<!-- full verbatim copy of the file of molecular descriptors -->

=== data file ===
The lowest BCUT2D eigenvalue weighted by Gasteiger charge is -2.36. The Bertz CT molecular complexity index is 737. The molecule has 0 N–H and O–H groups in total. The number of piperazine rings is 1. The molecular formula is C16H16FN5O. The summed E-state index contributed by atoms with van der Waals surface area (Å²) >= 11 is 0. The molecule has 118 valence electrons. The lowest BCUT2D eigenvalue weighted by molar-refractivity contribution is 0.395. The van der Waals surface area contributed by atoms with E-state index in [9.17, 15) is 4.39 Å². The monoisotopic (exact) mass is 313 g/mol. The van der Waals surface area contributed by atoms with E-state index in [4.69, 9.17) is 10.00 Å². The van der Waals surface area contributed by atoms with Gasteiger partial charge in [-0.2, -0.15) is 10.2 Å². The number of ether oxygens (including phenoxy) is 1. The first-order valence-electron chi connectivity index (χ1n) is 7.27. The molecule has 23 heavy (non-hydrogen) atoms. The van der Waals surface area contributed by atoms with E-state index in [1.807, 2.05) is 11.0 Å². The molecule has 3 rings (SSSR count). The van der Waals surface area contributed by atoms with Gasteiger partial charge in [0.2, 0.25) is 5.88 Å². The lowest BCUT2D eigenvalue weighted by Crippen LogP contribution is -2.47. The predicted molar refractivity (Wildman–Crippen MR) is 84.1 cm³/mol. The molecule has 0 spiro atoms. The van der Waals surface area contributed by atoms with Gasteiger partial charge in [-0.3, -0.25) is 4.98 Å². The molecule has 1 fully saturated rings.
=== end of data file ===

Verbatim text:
The lowest BCUT2D eigenvalue weighted by Gasteiger charge is -2.36. The Bertz CT molecular complexity index is 737. The molecule has 0 N–H and O–H groups in total. The number of piperazine rings is 1. The molecular formula is C16H16FN5O. The summed E-state index contributed by atoms with van der Waals surface area (Å²) >= 11 is 0. The molecule has 118 valence electrons. The lowest BCUT2D eigenvalue weighted by molar-refractivity contribution is 0.395. The van der Waals surface area contributed by atoms with E-state index in [9.17, 15) is 4.39 Å². The monoisotopic (exact) mass is 313 g/mol. The van der Waals surface area contributed by atoms with E-state index in [4.69, 9.17) is 10.00 Å². The van der Waals surface area contributed by atoms with Gasteiger partial charge in [-0.2, -0.15) is 10.2 Å². The number of ether oxygens (including phenoxy) is 1. The first-order valence-electron chi connectivity index (χ1n) is 7.27. The molecule has 23 heavy (non-hydrogen) atoms. The van der Waals surface area contributed by atoms with E-state index in [1.807, 2.05) is 11.0 Å². The molecule has 3 rings (SSSR count). The van der Waals surface area contributed by atoms with Gasteiger partial charge in [0.2, 0.25) is 5.88 Å². The lowest BCUT2D eigenvalue weighted by Crippen LogP contribution is -2.47. The predicted molar refractivity (Wildman–Crippen MR) is 84.1 cm³/mol. The molecule has 0 spiro atoms. The van der Waals surface area contributed by atoms with Gasteiger partial charge in [-0.3, -0.25) is 4.98 Å². The molecule has 1 fully saturated rings.